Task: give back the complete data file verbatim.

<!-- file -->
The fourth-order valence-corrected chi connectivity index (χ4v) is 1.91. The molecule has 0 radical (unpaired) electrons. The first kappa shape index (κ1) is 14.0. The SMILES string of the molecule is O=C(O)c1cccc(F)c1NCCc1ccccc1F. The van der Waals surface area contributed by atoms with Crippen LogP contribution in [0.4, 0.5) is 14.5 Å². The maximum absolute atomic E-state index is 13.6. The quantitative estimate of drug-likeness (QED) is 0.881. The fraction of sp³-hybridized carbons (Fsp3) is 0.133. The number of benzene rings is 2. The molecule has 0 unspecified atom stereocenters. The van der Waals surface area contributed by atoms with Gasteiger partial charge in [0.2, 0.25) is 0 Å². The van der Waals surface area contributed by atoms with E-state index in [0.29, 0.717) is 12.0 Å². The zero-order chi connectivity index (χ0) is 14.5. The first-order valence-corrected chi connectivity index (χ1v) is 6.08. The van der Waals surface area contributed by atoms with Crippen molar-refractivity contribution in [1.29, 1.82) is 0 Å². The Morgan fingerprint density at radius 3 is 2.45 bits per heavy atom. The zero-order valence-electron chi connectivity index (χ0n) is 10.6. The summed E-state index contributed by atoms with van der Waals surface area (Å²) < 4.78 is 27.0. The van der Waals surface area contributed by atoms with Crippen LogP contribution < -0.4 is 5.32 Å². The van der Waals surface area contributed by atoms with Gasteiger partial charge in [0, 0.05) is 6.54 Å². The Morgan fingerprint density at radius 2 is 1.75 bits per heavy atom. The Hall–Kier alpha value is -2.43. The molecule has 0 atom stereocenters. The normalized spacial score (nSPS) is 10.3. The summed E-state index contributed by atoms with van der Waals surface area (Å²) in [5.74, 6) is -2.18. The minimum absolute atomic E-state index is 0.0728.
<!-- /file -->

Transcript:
The fourth-order valence-corrected chi connectivity index (χ4v) is 1.91. The molecule has 0 radical (unpaired) electrons. The first kappa shape index (κ1) is 14.0. The SMILES string of the molecule is O=C(O)c1cccc(F)c1NCCc1ccccc1F. The van der Waals surface area contributed by atoms with Crippen LogP contribution in [0.4, 0.5) is 14.5 Å². The maximum absolute atomic E-state index is 13.6. The quantitative estimate of drug-likeness (QED) is 0.881. The fraction of sp³-hybridized carbons (Fsp3) is 0.133. The number of benzene rings is 2. The molecule has 0 unspecified atom stereocenters. The van der Waals surface area contributed by atoms with Gasteiger partial charge in [0.2, 0.25) is 0 Å². The van der Waals surface area contributed by atoms with E-state index in [0.29, 0.717) is 12.0 Å². The zero-order chi connectivity index (χ0) is 14.5. The first-order valence-corrected chi connectivity index (χ1v) is 6.08. The van der Waals surface area contributed by atoms with Crippen molar-refractivity contribution in [1.29, 1.82) is 0 Å². The Morgan fingerprint density at radius 3 is 2.45 bits per heavy atom. The zero-order valence-electron chi connectivity index (χ0n) is 10.6. The summed E-state index contributed by atoms with van der Waals surface area (Å²) < 4.78 is 27.0. The van der Waals surface area contributed by atoms with Crippen LogP contribution < -0.4 is 5.32 Å². The van der Waals surface area contributed by atoms with Gasteiger partial charge in [0, 0.05) is 6.54 Å². The Morgan fingerprint density at radius 2 is 1.75 bits per heavy atom. The Hall–Kier alpha value is -2.43. The molecule has 0 atom stereocenters. The normalized spacial score (nSPS) is 10.3. The summed E-state index contributed by atoms with van der Waals surface area (Å²) in [5.74, 6) is -2.18. The minimum absolute atomic E-state index is 0.0728.